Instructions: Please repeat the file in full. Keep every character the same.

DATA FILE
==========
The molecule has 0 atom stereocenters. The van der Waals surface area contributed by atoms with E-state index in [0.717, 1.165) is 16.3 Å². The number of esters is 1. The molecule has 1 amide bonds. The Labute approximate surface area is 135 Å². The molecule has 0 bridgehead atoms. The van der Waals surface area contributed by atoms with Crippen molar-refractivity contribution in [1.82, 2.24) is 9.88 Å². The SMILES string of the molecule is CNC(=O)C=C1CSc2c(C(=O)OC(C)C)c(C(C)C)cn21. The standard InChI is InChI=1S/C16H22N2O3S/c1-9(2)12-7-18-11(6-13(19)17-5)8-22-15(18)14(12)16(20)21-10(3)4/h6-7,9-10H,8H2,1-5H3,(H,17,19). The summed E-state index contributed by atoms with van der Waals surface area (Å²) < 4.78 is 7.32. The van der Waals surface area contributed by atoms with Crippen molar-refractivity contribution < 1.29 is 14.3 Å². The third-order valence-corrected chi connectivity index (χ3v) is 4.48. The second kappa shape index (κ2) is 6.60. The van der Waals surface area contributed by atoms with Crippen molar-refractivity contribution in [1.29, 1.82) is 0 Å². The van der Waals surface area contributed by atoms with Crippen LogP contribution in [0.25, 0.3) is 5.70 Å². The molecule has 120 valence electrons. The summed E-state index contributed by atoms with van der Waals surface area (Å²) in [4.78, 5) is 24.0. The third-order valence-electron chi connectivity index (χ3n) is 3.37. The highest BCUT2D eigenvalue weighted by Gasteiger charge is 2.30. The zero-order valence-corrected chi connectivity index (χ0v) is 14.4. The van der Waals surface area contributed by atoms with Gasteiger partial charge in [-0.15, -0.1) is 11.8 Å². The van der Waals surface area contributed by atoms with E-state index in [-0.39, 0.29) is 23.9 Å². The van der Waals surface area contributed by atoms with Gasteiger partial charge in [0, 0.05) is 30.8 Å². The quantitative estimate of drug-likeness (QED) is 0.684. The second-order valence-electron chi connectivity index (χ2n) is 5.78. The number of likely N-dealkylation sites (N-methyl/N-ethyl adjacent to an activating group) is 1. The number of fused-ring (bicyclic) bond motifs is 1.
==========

The molecule has 0 atom stereocenters. The van der Waals surface area contributed by atoms with E-state index in [0.717, 1.165) is 16.3 Å². The number of esters is 1. The molecule has 1 amide bonds. The Labute approximate surface area is 135 Å². The molecule has 0 bridgehead atoms. The van der Waals surface area contributed by atoms with Crippen molar-refractivity contribution in [1.82, 2.24) is 9.88 Å². The SMILES string of the molecule is CNC(=O)C=C1CSc2c(C(=O)OC(C)C)c(C(C)C)cn21. The standard InChI is InChI=1S/C16H22N2O3S/c1-9(2)12-7-18-11(6-13(19)17-5)8-22-15(18)14(12)16(20)21-10(3)4/h6-7,9-10H,8H2,1-5H3,(H,17,19). The summed E-state index contributed by atoms with van der Waals surface area (Å²) < 4.78 is 7.32. The van der Waals surface area contributed by atoms with Crippen molar-refractivity contribution < 1.29 is 14.3 Å². The third-order valence-corrected chi connectivity index (χ3v) is 4.48. The second kappa shape index (κ2) is 6.60. The van der Waals surface area contributed by atoms with Crippen molar-refractivity contribution in [1.29, 1.82) is 0 Å². The van der Waals surface area contributed by atoms with Crippen LogP contribution in [0.25, 0.3) is 5.70 Å². The molecule has 120 valence electrons. The summed E-state index contributed by atoms with van der Waals surface area (Å²) in [4.78, 5) is 24.0. The third-order valence-electron chi connectivity index (χ3n) is 3.37. The highest BCUT2D eigenvalue weighted by Gasteiger charge is 2.30. The zero-order valence-corrected chi connectivity index (χ0v) is 14.4. The van der Waals surface area contributed by atoms with Gasteiger partial charge in [-0.15, -0.1) is 11.8 Å². The van der Waals surface area contributed by atoms with E-state index in [-0.39, 0.29) is 23.9 Å². The van der Waals surface area contributed by atoms with Gasteiger partial charge in [0, 0.05) is 30.8 Å². The quantitative estimate of drug-likeness (QED) is 0.684. The second-order valence-electron chi connectivity index (χ2n) is 5.78. The number of likely N-dealkylation sites (N-methyl/N-ethyl adjacent to an activating group) is 1. The number of fused-ring (bicyclic) bond motifs is 1.